After the match, we returned to The Cabbage Patch to drink "our sorrows" away.  One of my friends had a dinner party back downtown to attend and I realized that one of my girlfriends, whose British, was having her birthday that night... IN TWICKENHAM.  I checked my phone and discovered that the address was 5 minutes walking from the bar.  So my other friend and I wandered over to the bday.  Turns out we were the only non-relatives and her family was FUCKING COOL.  We ended up partying all night with them before busing back into the city.


All-in-all a nice way to end my Thanksgiving weekend.  I was happy that I saw all of the people I wanted to see, some of whom I haven't seen in years, manage to still have Friendsgiving complete with turkey and spiced rum cider AND take in some new sights in London.  The warm, sunny weather definitely blindsided me and allowed for me to admit that... okay London is pretty cool.  My only qualms with the place now are the early bar hours and how damn spread out it is!!  But, this trip definitely opened me up to returning to visit again... but not until summer :-)

Wednesday, October 22, 2014

Memories of Burning Man 2014 - Black Rock City, Nevada


Time has made writing this somewhat less painful, though no less poignant. The sand and wind may have erased the evidence, but the Playa remembers our footsteps and our stories.  This was my first burn and it's taken over a month for my feelings and perspectives to properly soak in so that I could share them with you.  Enjoy it.  Judge it.  But please at least read it.

I had no idea what to expect. Well, I had some idea that I’d conjured up in my head - a desert of campers half naked, half stoned, sharing the earth for a week.  I'd purposely refused to watch the trailers or read more than I had to to come prepared.  What I wasn't expecting was the openness, the acceptance and the placing aside of the real world's bullshit for a week.


Burning Man came at a time in my life when I needed to cleanse my soul. Ironic in a place where the closest thing to a shower is a foam party.  Sure, what you’ve heard is true…some of the best parts were the drinking and partying and dancing until dawn.  It was a shitload of fun.  But it was the people, the music and the creative abandon of this transient place that truly captured me.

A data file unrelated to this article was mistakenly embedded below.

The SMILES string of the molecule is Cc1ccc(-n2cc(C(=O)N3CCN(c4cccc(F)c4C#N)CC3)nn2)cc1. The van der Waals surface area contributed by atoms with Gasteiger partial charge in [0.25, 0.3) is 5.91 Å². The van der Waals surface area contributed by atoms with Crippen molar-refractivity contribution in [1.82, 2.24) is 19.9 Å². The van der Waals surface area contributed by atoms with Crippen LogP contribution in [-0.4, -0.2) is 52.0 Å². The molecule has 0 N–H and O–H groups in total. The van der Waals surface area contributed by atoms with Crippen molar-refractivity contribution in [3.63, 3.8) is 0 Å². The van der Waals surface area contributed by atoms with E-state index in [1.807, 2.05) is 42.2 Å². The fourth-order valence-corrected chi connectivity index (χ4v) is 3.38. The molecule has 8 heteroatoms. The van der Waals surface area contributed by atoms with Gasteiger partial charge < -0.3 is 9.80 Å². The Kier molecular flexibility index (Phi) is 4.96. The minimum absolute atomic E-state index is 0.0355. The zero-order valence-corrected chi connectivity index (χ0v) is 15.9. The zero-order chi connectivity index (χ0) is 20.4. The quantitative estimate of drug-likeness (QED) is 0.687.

Within hours of arrival, I found myself sitting on a couch next to a guy who must have been growing his wildly colored dreads for a decade.  Every surface covered in tattoos and piercings. He was the guy my mom would've told me never to sit by on the subway.  But Burning Man encouraged me to hug that man and hear his story and walk away thinking he was the most interesting man on Earth.

Whether it was this tattooed man, the bartender who raised llamas or the British lawyer dressed in harem pants...everyone had an amazing story and a different reason for being there.  And the care these people put into celebrating what they have and each other was astonishing.  I don’t care what you've heard, 68,000 people living together without significant crime, no form of currency and very little trace of waste is impressive.  Hats off to us, damnit.  Imagine if every person in the world put that much effort into the world we live in the other 51 weeks of the year.  Fuck the world would be great!

Most of my time was spent mesmerized by the imagination of people.  In the real world you run into brilliance and knowledge and intellect a lot, but you run into less and less creativity.  The real world is tired, sold out, and bored.  Burning Man?  Picture Peter Pan's Neverland... But better. Because the grownups haven't forgotten how to believe in fairies and magic; they've turned a scrap of dirt into a real life Neverland where you could board a plane to Pandora, ride inside a giant glowing fish blaring disco music or dance in homage to the rising sun among monkeys, unicorns and purple dragons.


People who talk about Burning Man reference the movie-themed Thunderdome, the orgy camps and the wasteful, rich camper vans that are "ruining the neighborhood."